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In Defense of Disney Parents

tianaandherparentsRecently I’ve found myself in a series of conversations about parents in Disney movies, mostly inspired by Disney’s Frozen, that powerhouse film that continues to break records with its success. {Spoiler Alert} Of course the parents in Frozen die very early on in the film, shaping the entire story. Any Disney film fan knows that parents are rarely safe in Disney story lines. Belle is being raised by a widower, Cinderella loses both her parents and is stuck with an evil stepmother, Simba’s father is murdered by his own brother, Tiana’s dad dies after a short, hard life, and Bambi … that fire and those hunters. There’s heartbreak and loss everywhere. So the conversations turned to where they always turn when it comes to Disney films and parents – where are the positive Disney parenting role models?

I tend to become defensive when this topic is broached because I’m a die-hard Disney fan, from the man himself right down to the latest app release. In my mind, Disney can do no wrong. The truth is, once we get off the Disney-kills-parents bandwagon and take an honest look at the role parents play in the Disney filmography, we find a rich history of positive parenting role models.

1. Tiana’s mother and father:

Yes, I believe that both Tiana’s mother and father play a strong role in The Princess and the Frog. I admit that when Tiana’s father died, I threw up my hands in disgust. Again, Disney? However, the result of their strong co-parenting before the father’s death can be seen throughout the film, and Tiana’s work ethic is clearly derived in part from her time with her father. The message that involved, committed parenting can reap rewards after a parent’s departure is a strong one, and one that I appreciate as a parent who knows she won’t always be by her children’s sides.

2. Elinor in Brave:

Finally a Disney film with two living parents! While Fergus is a peach of a guy, my focus is on Elinor, not because she’s a perfect parent but precisely because she is not. Brave was, for me, one of those films filled with uncomfortable parenting moments. We’ve all pushed our children to be something they perhaps did not want to be. We’ve all set expectations for our kids that were maybe a bit too high and have lost ourselves in our quest to be the right kind of parent. Elinor isn’t about perfect parenting as much as she is about the possibility of parenting redemption.

3. Mr. and Mrs. Incredible:

Sometimes parenting has little to do with the relationship between parent and child and everything to do with the relationship between parent and parent. Marriage is not for the faint of heart. What do you do when you have the responsibility of caring for your family resting on your shoulders and are battling your own somewhat selfish desires for your life? If you’re the Incredibles, you work your way through the storm and come out a stronger family unit on the other side.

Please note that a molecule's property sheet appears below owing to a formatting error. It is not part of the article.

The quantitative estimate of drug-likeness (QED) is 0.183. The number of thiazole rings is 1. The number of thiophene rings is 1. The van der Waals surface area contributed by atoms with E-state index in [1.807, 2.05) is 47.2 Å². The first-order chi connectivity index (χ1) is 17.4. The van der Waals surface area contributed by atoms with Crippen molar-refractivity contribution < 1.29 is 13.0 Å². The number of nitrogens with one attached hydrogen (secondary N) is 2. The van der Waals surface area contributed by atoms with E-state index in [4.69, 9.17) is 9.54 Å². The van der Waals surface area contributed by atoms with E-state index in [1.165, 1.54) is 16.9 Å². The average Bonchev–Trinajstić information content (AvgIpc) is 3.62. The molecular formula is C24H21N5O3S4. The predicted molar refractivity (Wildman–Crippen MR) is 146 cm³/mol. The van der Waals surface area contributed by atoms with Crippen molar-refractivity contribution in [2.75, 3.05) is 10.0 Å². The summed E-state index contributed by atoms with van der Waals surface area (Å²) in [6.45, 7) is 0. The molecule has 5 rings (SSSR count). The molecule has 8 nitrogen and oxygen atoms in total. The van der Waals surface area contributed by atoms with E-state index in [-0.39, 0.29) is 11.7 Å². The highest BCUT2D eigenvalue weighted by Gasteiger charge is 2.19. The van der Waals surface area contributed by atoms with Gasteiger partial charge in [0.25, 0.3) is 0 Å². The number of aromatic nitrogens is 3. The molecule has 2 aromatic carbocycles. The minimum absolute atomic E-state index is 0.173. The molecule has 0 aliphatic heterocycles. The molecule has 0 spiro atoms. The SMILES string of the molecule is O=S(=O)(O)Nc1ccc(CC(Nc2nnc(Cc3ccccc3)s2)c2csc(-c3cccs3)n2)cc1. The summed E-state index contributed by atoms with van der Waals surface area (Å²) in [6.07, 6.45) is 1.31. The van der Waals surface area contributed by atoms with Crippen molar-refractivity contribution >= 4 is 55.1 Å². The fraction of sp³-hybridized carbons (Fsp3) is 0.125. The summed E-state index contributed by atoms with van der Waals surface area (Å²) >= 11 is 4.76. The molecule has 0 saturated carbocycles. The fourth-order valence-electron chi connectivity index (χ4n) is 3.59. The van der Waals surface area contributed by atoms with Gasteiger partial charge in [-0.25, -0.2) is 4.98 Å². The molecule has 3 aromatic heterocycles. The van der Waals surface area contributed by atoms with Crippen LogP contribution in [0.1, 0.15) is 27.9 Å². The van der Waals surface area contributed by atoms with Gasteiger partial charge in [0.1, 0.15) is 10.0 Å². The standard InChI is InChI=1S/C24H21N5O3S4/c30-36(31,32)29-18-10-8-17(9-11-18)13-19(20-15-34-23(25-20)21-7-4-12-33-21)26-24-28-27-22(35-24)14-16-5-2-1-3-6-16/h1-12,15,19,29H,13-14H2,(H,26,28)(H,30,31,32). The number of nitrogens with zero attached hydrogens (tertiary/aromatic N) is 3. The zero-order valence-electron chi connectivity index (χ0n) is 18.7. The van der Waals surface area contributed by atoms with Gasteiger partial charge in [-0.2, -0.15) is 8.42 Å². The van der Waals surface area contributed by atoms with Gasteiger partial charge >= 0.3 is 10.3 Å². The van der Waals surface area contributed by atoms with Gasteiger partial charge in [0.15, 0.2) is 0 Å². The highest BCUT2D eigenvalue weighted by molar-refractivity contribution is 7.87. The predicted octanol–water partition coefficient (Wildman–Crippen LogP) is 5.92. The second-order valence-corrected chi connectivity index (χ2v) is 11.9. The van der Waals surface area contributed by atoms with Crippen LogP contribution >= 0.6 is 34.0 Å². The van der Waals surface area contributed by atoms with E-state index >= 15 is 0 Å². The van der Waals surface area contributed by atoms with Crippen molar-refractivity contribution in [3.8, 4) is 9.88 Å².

4. Lilo’s sister Nani:

If there’s one thing Disney has shown us time and time again, it’s that parenting doesn’t always mean being a mother or a father. Disney fans have had to get used to — or should I say sometimes have struggled to get used to — the idea that happy endings don’t always involve a mother, father, and the traditional family unit. Lilo and Stitch sends the message that sometimes life is a beautiful mess, and sometimes the best parent a girl can have is her big sister who will do anything it takes to give her little sister a life filled with love and laughter.

5. Mrs. Jumbo in Dumbo:

This may be hard to believe, but Mrs. Jumbo was one of my first parenting role models after the birth of my daughter. My girl had a rough start, born two months too soon. I faced question after question day after day from well-intentioned doctors, who told me that surely there must be something wrong with my infant because of her appearance, which they believed wasn’t “normal.” When it all became too much, I used to hold her in my arms, let the tears flow, and sing Mrs. Jumbo’s song, “Baby Mine.” If they knew sweet little you … they’d end up loving you, too. Mrs. Jumbo is a beautiful example of the power of unconditional love.

6. Marlin from Finding Nemo:

A parenting journey that begins in a moment of horrible trauma. A story of loss and seemingly insurmountable obstacles. And a parent who is guided by fear rather than love yet somehow overcomes that fear to become the parent he was meant to be. And here you thought it was a story about a fish.

These six stories are just the tip of the Disney parenting iceberg. Who do you think should be included in this list?

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